Pakistani Authorities Shut Down a Show in the Karachi Biennial That Criticized the Government’s Extrajudicial Killings

Adeela Sulemen's work was destroyed and called “vandalism.”

Adeela Sulemen's intallation Killing Fields of Karachi (2019). Courtesy of the artist.

An exhibition in the Karachi Biennial that evoked the extrajudicial killings of hundreds of people in Pakistan was shut down by authorities in the city on Sunday, sparking outcry from artists and activists worldwide. 

In the courtyard of the city’s historic Frere Hall, Pakistani artist Adeela Suleman mounted Killing Fields of Karachi, 444 tombstone-like sculptures topped with wilted metal flowers—one for each victim of a series of murderous raids led by former senior superintendent of police, Rao Anwar. 

Inside the hall was a video piece about Naqeebullah Mehsud, a 27-year-old shopkeeper and aspiring model who was killed by police last year. Mehsud’s murder set off protests throughout the country. 

Suleman’s show had only been open for a few hours when two plainclothes men arrived and instructed the organizers to close it down. By Monday morning, the installation in the courtyard had been knocked down, while the door to exhibition space was sealed with a padlock. Speaking on behalf of state authorities, the leader of Karachi’s parks division told Samaa TV that the exhibition was closed because it considered it “vandalism,” not art. 

“My work was just a story of incidents that took place in Karachi around a year ago,” said Suleman, who also teaches art at the Indus Valley School of Art and Architecture in Karachi, at a press conference after the censorship incident. “There was nothing in it that wasn’t already public knowledge.” Authorities then shut down the conference, too.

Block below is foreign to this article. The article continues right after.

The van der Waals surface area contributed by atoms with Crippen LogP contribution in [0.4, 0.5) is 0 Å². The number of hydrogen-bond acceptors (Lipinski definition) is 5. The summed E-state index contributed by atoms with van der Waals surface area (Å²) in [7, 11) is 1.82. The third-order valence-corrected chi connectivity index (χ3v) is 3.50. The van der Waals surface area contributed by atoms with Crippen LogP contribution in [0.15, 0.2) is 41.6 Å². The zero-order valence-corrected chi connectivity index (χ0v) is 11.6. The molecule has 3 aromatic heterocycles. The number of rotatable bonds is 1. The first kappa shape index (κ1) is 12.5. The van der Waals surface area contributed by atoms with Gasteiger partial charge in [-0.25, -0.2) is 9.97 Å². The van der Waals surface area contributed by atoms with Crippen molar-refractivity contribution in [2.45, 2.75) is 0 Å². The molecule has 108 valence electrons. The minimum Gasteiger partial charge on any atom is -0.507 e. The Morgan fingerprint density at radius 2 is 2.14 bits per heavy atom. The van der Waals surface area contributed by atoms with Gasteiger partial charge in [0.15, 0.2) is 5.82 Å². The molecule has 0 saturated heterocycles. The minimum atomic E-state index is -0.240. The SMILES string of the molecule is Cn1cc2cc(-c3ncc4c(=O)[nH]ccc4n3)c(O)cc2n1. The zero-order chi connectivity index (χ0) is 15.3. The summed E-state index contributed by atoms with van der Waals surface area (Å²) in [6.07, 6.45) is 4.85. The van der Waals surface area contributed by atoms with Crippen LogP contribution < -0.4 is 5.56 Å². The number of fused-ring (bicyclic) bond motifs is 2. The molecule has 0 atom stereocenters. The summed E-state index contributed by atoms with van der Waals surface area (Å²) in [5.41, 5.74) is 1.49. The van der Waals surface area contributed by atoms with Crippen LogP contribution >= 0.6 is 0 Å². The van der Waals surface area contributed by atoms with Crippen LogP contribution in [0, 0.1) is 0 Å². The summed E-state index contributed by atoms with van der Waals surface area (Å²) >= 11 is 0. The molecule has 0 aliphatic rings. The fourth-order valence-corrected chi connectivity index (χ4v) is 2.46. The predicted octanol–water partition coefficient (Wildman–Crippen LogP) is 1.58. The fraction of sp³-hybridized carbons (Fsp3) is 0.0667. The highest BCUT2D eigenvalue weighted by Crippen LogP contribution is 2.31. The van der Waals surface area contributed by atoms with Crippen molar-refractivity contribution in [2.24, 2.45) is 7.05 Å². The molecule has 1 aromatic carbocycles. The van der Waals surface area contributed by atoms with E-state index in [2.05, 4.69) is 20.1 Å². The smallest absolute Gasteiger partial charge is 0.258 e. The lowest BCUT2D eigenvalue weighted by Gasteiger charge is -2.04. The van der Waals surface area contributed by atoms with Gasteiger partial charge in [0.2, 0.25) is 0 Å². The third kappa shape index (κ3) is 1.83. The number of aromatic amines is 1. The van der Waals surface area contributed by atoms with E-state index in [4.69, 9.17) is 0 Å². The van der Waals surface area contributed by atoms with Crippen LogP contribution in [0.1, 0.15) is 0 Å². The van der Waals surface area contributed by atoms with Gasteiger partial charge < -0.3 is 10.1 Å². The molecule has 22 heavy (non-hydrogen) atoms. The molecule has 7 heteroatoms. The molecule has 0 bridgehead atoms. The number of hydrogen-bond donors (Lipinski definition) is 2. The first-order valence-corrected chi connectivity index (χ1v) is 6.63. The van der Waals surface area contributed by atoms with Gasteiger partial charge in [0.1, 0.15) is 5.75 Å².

As images of the destroyed artwork circulated online, supporters took to social media to express their solidarity with Suleman. A group of activists staged a “die-in” at the Killing Fields of Karachi site, while others attempted to reinstall the work.

“We are against censorship of art and believe that expression is very subjective to the viewers interpretation of the artwork,” read a statement posted by biennale organizers on Facebook. “With regards to the exhibit in question, we feel that despite the artist’s perspective, it is not compatible with the ethos of #KB19, the theme of which is ‘Ecology and the Environment,’ and we feel that politicizing the platform will go against our efforts of bringing art to the public and drawing artists from the fringe to the mainstream cultural discourse.”

The statement incited new criticism of the biennale for its organizer’s failure to stand with Suleman.

“We have seen censorship in the past, but in recent years things had been better,” Suleman told ARTnews. “This opened my eyes again. This shows the power art has in a country like Pakistan—they couldn’t take it for even two hours. Pakistan can talk about air pollution and water pollution—but corruption of mind and memory? That will be censored.”

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